I’ve recently realized something cool about portable electronics. Many of us are very addicted to our laptops, constantly keeping us plugged in to the internet. That’s nice, but that attachment is to the detriment of time spent on real things in real life: doing productive things around the house, going for walks and being part of the community, talking to people who are really present.
But fortunately, there is a built-in timer telling us when it’s time to go and do something that’s actually important: battery life. I’ve found that my laptop battery nearing emptiness is a great indicator that I should turn off the computer and do something else. Now, maybe this is just because after a couple minutes, I really shouldn’t be on the computer at all, and the battery running out makes me realize the insignificance of my online pursuits. Or perhaps my range of internet activity is well-suited to segments of a couple hours each. But I prefer to see it as a convenient coincidence, a useful conceptual cousin of planned obsolescence. So next time you’ve been on your computer for a few hours and see that low-battery notification pop up, and you have the option to plug in or shut down, give the real world a try. It’s a nice place.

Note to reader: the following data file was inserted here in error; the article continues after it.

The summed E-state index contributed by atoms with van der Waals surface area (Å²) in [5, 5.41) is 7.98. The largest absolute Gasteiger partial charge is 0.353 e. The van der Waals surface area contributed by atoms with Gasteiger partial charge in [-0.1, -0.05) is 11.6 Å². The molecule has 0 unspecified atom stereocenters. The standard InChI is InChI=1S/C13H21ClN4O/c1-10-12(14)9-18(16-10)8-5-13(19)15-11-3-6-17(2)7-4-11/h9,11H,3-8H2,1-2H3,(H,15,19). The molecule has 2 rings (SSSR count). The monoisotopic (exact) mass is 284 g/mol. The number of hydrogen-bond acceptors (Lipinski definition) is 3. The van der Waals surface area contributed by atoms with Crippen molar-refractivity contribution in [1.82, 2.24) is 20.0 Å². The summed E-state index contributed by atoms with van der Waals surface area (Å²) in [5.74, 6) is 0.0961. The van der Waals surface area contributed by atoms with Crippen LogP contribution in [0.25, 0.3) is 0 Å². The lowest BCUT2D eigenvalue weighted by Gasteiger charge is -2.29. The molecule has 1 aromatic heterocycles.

2 Replies to “What to do when your battery is running out”
I find this interesting because, percentagewise, I use my computer sans power cord so very rarely that it’s impossible to know when it’d be out of power. Don’t know how to read into that properly, if it earns a reading-into.
There’s a great free app called Workrave that you can set to remind you to take a break after a set period of activity on your computer (vs. just time it is running). It can keep track of time on multiple machines and even be set to lock the machine during that break, if you’re the type to keep hitting the snooze button on your alarm.